Without a recent history of this type of training, I had to estimate my training hours using the guidelines in TFTNA. That got me started at about 5 hours a week, increasing to around 6 hours by the end of the Transition Phase. Looking back over my logs, I actually did about twice that amount of training per week if you count all the additional Zone 1 exercise I did each week. My two biggest weeks came in at around 20 hours per week, but, as all but 30 to 60 minutes of that was at Zone 1, it was not overly stressful.

Guy Fawkes National Park

The two structured endurance sessions were surprisingly easy, if going slowly, so, so slowly is ever easy. For the first couple of weeks I had no heart rate monitor and had to guess at intensity. Once I got a heart rate monitor, I realised I had been way out of Zone 1 and had to slow right down. My jogging pace – no way I could call it running – at Zone 1 is so slow that were I more susceptible to shame it would be embarrassing.

In the Budawangs

As an aside, TFTNA recommends doing a maximum heart rate test (easily done with a steep hill and a heart rate monitor) rather than using standard formulas. But, I am a fan of Phil Maffetone and the Maximum Aerobic Function (MAF) approach so I used that formula. I suspect all the various formulas and tests come out fairly similar.

Training stairs, Blue Mountains National Park

Anyway, I went from never doing anything more than walking (albeit I do a lot of walking) to jogging for up to 1.5 hours at a time with no real issues. For a couple of sessions I did switch from my usual zero drop, zero padding shoes to a more regular running shoe as I had a slightly irritated shin, but this quickly resolved. Also, I had no problem doing these sessions fasted, although I was ready to eat afterwards.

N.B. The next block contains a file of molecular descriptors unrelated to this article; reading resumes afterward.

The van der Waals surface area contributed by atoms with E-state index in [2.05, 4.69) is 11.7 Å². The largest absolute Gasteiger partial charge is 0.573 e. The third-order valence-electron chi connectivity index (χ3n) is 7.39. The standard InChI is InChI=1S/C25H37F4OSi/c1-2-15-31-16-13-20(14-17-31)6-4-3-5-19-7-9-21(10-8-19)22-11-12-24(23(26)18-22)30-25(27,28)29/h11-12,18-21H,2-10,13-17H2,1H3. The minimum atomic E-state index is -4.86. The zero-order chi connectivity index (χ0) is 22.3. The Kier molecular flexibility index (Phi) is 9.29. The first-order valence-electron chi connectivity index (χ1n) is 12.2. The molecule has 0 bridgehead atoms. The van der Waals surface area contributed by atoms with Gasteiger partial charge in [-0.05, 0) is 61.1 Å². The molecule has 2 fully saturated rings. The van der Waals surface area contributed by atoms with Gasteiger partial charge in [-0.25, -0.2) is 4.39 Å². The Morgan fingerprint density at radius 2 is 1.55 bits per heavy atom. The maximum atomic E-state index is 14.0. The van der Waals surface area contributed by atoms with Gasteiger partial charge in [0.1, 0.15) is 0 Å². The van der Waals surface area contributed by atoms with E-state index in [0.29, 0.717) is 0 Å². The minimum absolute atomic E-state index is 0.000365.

Kanangra Tops National Park

Which is a perfect segue into the diet aspect of training. This was really easy for me as I have been following a real food diet for well over 8 years now, so I had already stopped eating sugar, grains and industrial seed oils. My standard diet would generally be considered ultra-low carbohydrate by conventional standards and I can easily go many, many hours without eating (Google “fat adapted”). I did find, however, that I performed better on the strength sessions with a bit more carbohydrate than normal so I actually ate at least one piece of fruit a day, and sometimes a little potato or white rice.

Sandstone climbing can be brutish